Lebanon is not an Anarchy. The Law Still Means Something. (Updated)
On the eve of the smoking ban in Lebanon, I think it is worth talking about an issue that a lot of Lebanese regularly misrepresent online and in their everyday conversations: Is Lebanon a country where the law is casually ignored and not enforced?
The easy caricature is that Lebanon is a country where the law doesn’t apply. It is reinforced by politics, where powerful groups commit crimes in public and demonstrators block roads and burn tires with abandon as law enforcement stands by doing nothing. It is also reinforced by by a general portrayal in popular culture of a country in anarchy. But is this an accurate perception?
Black holes, not a black country
Think of this common statement: “Nobody pays taxes in Lebanon”. Do you really believe it? Maybe you don’t pay taxes, maybe Abu Ali the grocer doesn’t pay taxes. But do you really believe that Unilever Lebanon, or ABC shopping mall don’t pay their taxes? The truth is, Lebanon is not entirely a place where the law doesn’t apply. There are areas where the law is still too weak to advance, but those are the exceptions.
It is a myth that the government can’t enforce a ban on smoking. People somehow believe that the police will have to go from bar to bar to check on the ban. But that’s not how enforcement works. All you need is a couple of high-profile punishments of known outfits and the rest will immediately fall in line. It only takes a well written law and the right incentives to make the ban stick.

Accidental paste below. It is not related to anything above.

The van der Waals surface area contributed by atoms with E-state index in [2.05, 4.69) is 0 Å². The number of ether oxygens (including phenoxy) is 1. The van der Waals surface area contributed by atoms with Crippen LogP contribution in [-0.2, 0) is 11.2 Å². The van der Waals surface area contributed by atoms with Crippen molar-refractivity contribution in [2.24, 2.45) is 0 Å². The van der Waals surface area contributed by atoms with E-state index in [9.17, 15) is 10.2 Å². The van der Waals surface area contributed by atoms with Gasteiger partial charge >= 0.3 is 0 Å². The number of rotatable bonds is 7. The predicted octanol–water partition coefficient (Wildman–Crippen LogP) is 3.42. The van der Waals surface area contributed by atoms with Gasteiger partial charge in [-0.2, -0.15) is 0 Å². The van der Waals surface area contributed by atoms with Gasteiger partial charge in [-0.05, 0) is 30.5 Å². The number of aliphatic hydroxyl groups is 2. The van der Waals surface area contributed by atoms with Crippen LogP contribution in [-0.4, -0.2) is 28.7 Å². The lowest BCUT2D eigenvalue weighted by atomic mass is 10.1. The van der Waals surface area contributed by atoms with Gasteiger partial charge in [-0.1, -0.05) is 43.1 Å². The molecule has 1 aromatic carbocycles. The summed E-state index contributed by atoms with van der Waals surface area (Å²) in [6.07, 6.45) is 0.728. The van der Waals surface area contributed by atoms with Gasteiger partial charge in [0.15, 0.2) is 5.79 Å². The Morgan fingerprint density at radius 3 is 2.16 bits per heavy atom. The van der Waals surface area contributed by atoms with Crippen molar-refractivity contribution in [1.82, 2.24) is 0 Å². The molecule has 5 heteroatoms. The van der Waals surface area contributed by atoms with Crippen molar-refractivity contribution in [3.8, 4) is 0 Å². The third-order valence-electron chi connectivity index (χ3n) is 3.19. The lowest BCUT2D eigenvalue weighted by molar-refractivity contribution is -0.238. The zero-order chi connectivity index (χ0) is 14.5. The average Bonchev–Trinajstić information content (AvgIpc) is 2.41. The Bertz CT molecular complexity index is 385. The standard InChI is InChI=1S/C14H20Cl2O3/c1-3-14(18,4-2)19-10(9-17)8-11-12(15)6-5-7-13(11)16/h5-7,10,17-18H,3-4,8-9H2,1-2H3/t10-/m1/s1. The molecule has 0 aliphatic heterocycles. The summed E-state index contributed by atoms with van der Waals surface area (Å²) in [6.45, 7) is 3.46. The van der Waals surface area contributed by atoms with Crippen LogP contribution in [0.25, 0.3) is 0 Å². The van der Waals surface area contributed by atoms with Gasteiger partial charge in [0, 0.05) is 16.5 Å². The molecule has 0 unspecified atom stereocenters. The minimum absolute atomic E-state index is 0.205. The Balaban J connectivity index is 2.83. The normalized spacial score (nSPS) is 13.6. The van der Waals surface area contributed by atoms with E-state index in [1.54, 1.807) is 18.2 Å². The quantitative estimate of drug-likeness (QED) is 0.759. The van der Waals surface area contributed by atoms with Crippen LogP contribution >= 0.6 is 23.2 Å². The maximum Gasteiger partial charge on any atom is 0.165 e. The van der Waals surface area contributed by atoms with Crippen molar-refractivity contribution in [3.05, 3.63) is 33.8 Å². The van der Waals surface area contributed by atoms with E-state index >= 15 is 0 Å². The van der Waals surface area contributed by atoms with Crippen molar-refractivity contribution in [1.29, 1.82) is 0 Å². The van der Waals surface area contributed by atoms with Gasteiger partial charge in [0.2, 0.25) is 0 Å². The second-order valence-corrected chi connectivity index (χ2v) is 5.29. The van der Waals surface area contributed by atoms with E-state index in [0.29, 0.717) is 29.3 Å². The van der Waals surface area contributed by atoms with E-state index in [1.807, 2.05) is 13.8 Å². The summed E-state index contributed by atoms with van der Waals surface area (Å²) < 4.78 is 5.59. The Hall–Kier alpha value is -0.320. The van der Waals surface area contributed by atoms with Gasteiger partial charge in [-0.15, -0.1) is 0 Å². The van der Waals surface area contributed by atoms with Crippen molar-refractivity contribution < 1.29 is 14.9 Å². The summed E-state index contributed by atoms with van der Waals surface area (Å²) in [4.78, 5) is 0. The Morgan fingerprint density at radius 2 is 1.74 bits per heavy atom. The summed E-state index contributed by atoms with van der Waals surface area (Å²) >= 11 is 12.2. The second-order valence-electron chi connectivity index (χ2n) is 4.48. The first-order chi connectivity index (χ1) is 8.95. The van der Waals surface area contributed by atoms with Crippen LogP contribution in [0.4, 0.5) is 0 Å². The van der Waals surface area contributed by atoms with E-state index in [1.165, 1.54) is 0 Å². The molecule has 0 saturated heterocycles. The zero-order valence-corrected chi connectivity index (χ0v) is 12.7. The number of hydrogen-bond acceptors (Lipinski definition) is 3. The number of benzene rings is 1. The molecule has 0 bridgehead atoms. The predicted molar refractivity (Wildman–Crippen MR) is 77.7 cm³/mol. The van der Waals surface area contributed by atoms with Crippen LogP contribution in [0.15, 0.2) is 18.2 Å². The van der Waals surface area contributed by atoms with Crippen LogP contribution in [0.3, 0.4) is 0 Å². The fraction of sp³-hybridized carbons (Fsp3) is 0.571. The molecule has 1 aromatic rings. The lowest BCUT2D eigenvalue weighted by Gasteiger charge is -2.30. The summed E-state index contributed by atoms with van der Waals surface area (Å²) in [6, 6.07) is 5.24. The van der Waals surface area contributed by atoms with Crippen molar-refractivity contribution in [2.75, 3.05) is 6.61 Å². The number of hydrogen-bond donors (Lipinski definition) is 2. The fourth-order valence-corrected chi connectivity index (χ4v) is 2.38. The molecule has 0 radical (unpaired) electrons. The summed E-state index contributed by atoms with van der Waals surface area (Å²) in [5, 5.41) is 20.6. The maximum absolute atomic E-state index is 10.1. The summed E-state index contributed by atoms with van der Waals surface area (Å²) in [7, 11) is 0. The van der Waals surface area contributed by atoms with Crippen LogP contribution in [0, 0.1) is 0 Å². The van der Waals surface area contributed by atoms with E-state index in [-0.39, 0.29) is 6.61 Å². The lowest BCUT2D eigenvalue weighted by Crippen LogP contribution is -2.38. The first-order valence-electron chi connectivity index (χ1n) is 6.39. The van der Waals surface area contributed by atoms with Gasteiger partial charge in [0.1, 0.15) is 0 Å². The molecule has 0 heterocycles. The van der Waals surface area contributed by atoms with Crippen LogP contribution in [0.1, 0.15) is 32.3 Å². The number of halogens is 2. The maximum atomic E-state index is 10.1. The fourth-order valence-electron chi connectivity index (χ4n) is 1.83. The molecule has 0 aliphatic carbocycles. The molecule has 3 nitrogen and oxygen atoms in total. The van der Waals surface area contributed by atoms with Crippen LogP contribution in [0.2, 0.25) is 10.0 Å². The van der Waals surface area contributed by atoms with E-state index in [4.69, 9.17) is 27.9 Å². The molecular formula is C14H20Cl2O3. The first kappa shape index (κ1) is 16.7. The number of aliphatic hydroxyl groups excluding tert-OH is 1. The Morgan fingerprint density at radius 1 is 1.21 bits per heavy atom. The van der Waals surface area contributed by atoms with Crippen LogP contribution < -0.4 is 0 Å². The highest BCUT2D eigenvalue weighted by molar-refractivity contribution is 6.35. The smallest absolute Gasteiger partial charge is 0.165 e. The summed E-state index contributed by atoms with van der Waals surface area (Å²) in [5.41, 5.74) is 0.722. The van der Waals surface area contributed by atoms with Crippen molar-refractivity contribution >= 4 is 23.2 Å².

Lebanese restaurants will have to deal with the ban, because unlike faceless demonstrators and underground CD bootleggers, they are known legal entities with fixed addresses. They are a prime target for greedy police officers looking for bribes to turn a blind eye on unlawful smoking. Restaurateurs will calculate that following the ban will be cheaper for them than the bottomless hole of paying bribes.
Normal people will say on facebook and twitter that the smoking ban is a joke, but to the restaurant owners who will be targeted by the ban, this is no joking matter: They just paid money to Ernst and Young to produce a fancy infographic about how harmful the smoking ban will be on the Lebanese economy. If the law really didn’t mean anything, why would they bother?
Update: In a comment on this post, Ziad Kamel, an important player in the restaurants scene in Lebanon, reminds us that we shouldn’t forget that the Syndicate of Owners of Restaurants, Cafes, Nightclubs & Pastries in Lebanon actually supports the smoking ban, and that such an omission implies a lack of balance in this post. Read his entire comment here.